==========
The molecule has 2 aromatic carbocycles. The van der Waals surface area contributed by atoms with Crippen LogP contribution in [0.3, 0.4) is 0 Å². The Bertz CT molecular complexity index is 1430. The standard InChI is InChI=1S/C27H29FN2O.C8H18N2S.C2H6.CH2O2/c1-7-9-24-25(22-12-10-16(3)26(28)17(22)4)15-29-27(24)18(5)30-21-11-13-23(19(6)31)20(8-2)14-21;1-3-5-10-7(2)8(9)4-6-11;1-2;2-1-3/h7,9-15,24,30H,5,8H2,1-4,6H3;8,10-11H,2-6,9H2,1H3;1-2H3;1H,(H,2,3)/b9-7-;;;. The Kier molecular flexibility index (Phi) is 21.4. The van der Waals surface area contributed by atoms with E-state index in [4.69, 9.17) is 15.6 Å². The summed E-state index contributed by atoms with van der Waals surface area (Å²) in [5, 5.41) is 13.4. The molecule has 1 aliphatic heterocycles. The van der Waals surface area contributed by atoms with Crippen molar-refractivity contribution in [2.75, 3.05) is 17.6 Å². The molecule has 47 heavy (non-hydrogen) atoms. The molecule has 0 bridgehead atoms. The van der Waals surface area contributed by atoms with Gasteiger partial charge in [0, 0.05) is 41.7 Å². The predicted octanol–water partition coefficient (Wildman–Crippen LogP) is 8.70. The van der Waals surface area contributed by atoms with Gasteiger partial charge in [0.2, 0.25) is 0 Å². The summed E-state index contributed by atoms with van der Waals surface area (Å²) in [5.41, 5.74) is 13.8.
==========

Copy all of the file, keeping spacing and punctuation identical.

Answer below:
The molecule has 2 aromatic carbocycles. The van der Waals surface area contributed by atoms with Crippen LogP contribution in [0.3, 0.4) is 0 Å². The Bertz CT molecular complexity index is 1430. The standard InChI is InChI=1S/C27H29FN2O.C8H18N2S.C2H6.CH2O2/c1-7-9-24-25(22-12-10-16(3)26(28)17(22)4)15-29-27(24)18(5)30-21-11-13-23(19(6)31)20(8-2)14-21;1-3-5-10-7(2)8(9)4-6-11;1-2;2-1-3/h7,9-15,24,30H,5,8H2,1-4,6H3;8,10-11H,2-6,9H2,1H3;1-2H3;1H,(H,2,3)/b9-7-;;;. The Kier molecular flexibility index (Phi) is 21.4. The van der Waals surface area contributed by atoms with E-state index in [4.69, 9.17) is 15.6 Å². The summed E-state index contributed by atoms with van der Waals surface area (Å²) in [5, 5.41) is 13.4. The molecule has 1 aliphatic heterocycles. The van der Waals surface area contributed by atoms with Crippen molar-refractivity contribution in [2.75, 3.05) is 17.6 Å². The molecule has 47 heavy (non-hydrogen) atoms. The molecule has 0 bridgehead atoms. The van der Waals surface area contributed by atoms with Gasteiger partial charge in [0, 0.05) is 41.7 Å². The predicted octanol–water partition coefficient (Wildman–Crippen LogP) is 8.70. The van der Waals surface area contributed by atoms with Gasteiger partial charge in [0.2, 0.25) is 0 Å². The summed E-state index contributed by atoms with van der Waals surface area (Å²) in [5.41, 5.74) is 13.8.